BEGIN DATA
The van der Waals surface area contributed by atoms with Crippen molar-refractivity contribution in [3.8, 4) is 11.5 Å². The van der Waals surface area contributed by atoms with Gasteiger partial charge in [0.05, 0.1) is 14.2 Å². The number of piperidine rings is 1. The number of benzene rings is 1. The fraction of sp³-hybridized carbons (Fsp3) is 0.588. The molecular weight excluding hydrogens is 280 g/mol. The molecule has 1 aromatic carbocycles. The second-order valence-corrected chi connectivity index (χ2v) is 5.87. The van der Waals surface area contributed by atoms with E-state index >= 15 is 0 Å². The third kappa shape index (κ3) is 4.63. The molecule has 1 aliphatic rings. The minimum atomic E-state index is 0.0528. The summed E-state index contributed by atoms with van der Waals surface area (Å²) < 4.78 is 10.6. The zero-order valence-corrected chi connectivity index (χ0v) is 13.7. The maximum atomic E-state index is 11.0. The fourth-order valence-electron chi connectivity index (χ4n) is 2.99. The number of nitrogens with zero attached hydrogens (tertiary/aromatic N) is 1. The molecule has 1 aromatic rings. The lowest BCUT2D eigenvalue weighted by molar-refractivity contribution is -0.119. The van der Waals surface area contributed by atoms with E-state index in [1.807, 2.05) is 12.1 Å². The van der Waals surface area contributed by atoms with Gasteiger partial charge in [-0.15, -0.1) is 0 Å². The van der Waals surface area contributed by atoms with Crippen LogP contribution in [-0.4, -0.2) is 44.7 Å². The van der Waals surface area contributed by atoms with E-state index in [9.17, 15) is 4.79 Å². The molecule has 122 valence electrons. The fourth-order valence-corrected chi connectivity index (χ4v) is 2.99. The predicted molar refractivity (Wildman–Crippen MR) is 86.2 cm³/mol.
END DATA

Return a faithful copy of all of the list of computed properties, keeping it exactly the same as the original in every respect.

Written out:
The van der Waals surface area contributed by atoms with Crippen molar-refractivity contribution in [3.8, 4) is 11.5 Å². The van der Waals surface area contributed by atoms with Gasteiger partial charge in [0.05, 0.1) is 14.2 Å². The number of piperidine rings is 1. The number of benzene rings is 1. The fraction of sp³-hybridized carbons (Fsp3) is 0.588. The molecular weight excluding hydrogens is 280 g/mol. The molecule has 1 aromatic carbocycles. The second-order valence-corrected chi connectivity index (χ2v) is 5.87. The van der Waals surface area contributed by atoms with E-state index >= 15 is 0 Å². The third kappa shape index (κ3) is 4.63. The molecule has 1 aliphatic rings. The minimum atomic E-state index is 0.0528. The summed E-state index contributed by atoms with van der Waals surface area (Å²) < 4.78 is 10.6. The zero-order valence-corrected chi connectivity index (χ0v) is 13.7. The maximum atomic E-state index is 11.0. The fourth-order valence-electron chi connectivity index (χ4n) is 2.99. The number of nitrogens with zero attached hydrogens (tertiary/aromatic N) is 1. The molecule has 1 aromatic rings. The lowest BCUT2D eigenvalue weighted by molar-refractivity contribution is -0.119. The van der Waals surface area contributed by atoms with E-state index in [1.807, 2.05) is 12.1 Å². The van der Waals surface area contributed by atoms with Gasteiger partial charge in [-0.15, -0.1) is 0 Å². The van der Waals surface area contributed by atoms with Crippen LogP contribution in [-0.4, -0.2) is 44.7 Å². The van der Waals surface area contributed by atoms with E-state index in [9.17, 15) is 4.79 Å². The molecule has 122 valence electrons. The fourth-order valence-corrected chi connectivity index (χ4v) is 2.99. The predicted molar refractivity (Wildman–Crippen MR) is 86.2 cm³/mol.